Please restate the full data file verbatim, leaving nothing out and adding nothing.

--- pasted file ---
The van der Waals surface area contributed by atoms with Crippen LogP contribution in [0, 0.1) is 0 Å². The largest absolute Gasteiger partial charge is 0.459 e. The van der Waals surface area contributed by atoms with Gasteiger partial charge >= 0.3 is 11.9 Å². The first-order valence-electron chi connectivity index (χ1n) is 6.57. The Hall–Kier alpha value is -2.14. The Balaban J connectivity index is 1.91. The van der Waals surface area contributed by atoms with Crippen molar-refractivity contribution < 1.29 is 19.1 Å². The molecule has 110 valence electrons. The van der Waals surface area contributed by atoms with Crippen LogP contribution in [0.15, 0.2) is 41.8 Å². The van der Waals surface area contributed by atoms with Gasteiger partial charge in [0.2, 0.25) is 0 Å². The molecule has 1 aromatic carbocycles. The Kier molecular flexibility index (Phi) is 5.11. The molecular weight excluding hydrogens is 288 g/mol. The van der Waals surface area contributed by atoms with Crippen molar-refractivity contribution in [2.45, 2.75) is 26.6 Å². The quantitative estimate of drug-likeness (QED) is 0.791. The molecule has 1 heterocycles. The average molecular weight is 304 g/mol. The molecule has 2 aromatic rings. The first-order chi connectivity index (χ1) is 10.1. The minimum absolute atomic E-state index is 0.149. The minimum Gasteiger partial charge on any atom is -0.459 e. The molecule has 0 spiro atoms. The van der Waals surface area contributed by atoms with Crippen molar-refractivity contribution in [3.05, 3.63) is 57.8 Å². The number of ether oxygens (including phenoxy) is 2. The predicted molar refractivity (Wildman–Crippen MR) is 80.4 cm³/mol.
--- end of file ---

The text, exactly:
The van der Waals surface area contributed by atoms with Crippen LogP contribution in [0, 0.1) is 0 Å². The largest absolute Gasteiger partial charge is 0.459 e. The van der Waals surface area contributed by atoms with Gasteiger partial charge >= 0.3 is 11.9 Å². The first-order valence-electron chi connectivity index (χ1n) is 6.57. The Hall–Kier alpha value is -2.14. The Balaban J connectivity index is 1.91. The van der Waals surface area contributed by atoms with Crippen molar-refractivity contribution < 1.29 is 19.1 Å². The molecule has 110 valence electrons. The van der Waals surface area contributed by atoms with Crippen LogP contribution in [0.15, 0.2) is 41.8 Å². The van der Waals surface area contributed by atoms with Gasteiger partial charge in [0.2, 0.25) is 0 Å². The molecule has 1 aromatic carbocycles. The Kier molecular flexibility index (Phi) is 5.11. The molecular weight excluding hydrogens is 288 g/mol. The van der Waals surface area contributed by atoms with Crippen molar-refractivity contribution in [2.45, 2.75) is 26.6 Å². The quantitative estimate of drug-likeness (QED) is 0.791. The molecule has 1 heterocycles. The average molecular weight is 304 g/mol. The molecule has 2 aromatic rings. The first-order chi connectivity index (χ1) is 10.1. The minimum absolute atomic E-state index is 0.149. The minimum Gasteiger partial charge on any atom is -0.459 e. The molecule has 0 spiro atoms. The van der Waals surface area contributed by atoms with Crippen molar-refractivity contribution in [3.05, 3.63) is 57.8 Å². The number of ether oxygens (including phenoxy) is 2. The predicted molar refractivity (Wildman–Crippen MR) is 80.4 cm³/mol.